Smart insole uses cheap sensors, AI to analyze gait

Smart insole developed at Stevens Institute of Technology
Stevens Institute of Technology researchers have developed an AI-powered, smart insole that instantly turns any shoe into a portable gait-analysis laboratory. (Stevens Institute of Technology)

Taking one step might be trivial for most people, but Stevens Institute of Technology researchers believe that analyzing how someone walks can tell a lot for people who have trouble moving or have injuries.

According to research published in IEEE Transactions on Neural Systems and Rehabilitation Engineering, the scientists have developed an AI-powered, smart insole that instantly turns any shoe into a portable gait-analysis laboratory. The work could give clinical researchers a new way to precisely measure walking function in patients with movement disorders or musculoskeletal injuries, in their living environments. The technology could also help athletes improve their running technique. 

“From a practical standpoint, that’s invaluable,” said Damiano Zanotto, lead author and director of Stevens Wearable Robotic Systems Lab. “We’re now able to accurately analyze a person’s gait in real time, in real-world environments.”

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Capturing reliable information about a person’s gait in real-life environments remains challenging for researchers. Standard gait-analysis technologies, such as camera-based motion-capture systems and force plates, are expensive and can only be used inside laboratories, so they offer few insights into how people walk around in the real world. Emerging wearable technologies such as smart shoes, pods, and insoles can potentially overcome this limitation, but the existing products cannot provide accurate gait data.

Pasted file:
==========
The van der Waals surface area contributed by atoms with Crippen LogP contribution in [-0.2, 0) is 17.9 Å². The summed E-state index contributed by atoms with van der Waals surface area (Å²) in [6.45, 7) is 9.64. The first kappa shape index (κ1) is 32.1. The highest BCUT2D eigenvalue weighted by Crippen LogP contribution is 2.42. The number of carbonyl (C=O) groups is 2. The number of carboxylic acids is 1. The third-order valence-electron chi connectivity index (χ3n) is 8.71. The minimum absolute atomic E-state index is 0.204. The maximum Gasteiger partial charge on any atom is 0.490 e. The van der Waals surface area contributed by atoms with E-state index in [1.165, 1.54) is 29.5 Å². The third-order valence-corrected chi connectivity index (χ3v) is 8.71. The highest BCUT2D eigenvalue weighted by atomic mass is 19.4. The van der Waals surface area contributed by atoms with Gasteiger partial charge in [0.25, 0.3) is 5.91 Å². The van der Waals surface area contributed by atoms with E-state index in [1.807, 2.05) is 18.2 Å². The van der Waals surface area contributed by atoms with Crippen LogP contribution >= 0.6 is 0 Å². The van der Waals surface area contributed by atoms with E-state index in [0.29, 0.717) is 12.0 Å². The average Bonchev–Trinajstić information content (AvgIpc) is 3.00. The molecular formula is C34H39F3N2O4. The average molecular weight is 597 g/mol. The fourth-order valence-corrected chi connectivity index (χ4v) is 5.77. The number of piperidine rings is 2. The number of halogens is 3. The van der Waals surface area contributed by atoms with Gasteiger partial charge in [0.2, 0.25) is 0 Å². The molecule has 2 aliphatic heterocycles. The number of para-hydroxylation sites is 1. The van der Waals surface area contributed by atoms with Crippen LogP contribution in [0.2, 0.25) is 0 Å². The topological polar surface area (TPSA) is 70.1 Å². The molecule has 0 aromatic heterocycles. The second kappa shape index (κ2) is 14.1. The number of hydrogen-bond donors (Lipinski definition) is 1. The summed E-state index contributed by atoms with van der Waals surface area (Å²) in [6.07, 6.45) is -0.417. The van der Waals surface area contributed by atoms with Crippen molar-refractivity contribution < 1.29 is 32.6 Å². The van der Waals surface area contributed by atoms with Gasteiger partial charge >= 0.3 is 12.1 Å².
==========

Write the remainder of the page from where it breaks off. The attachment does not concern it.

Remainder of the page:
In their work, Zanotto and his team show that their smart insole can deliver real-time data on the length, speed, and power of a wearer’s stride with better accuracy than existing foot-worn technologies—and at a fraction of the cost of traditional laboratory equipment.

The team’s SportSole technology uses accelerometers and gyroscopes to monitor its own movement and orientation in space and an array of force sensors to detect plantar pressure, allowing it to capture 500 readings per second—around a fivefold improvement over smart pedometers and other wearable gait-analysis tools. 

Because wearable motion sensors are inherently noisy, Zanotto processes those 500 measurements per second down to just a few key features, then feeds the results into an AI algorithm that can rapidly extract gait parameters that are accurate to within a couple of percentage points.

The smart sole works regardless of whether the wearer is walking or running and generates accurate results without requiring calibration or customization for individual users. Preliminary testing suggests the SportSole even works with children as young as three years of age and elderly users with vestibular disorders, whose gait patterns are very different from those of healthy adults. 

Noteworthy in the smart insole is the use of off-the-shelf sensors that will ultimately make the technology easier to scale. According to the researchers, the sensors used cost around $100, accompanied by AI to extract reliable data. “We’re achieving the same or better results at a far lower cost, and that’s a big deal when it comes to scaling this technology,” said Zanotto.

The team is currently focusing on testing the SportSole for clinical use.

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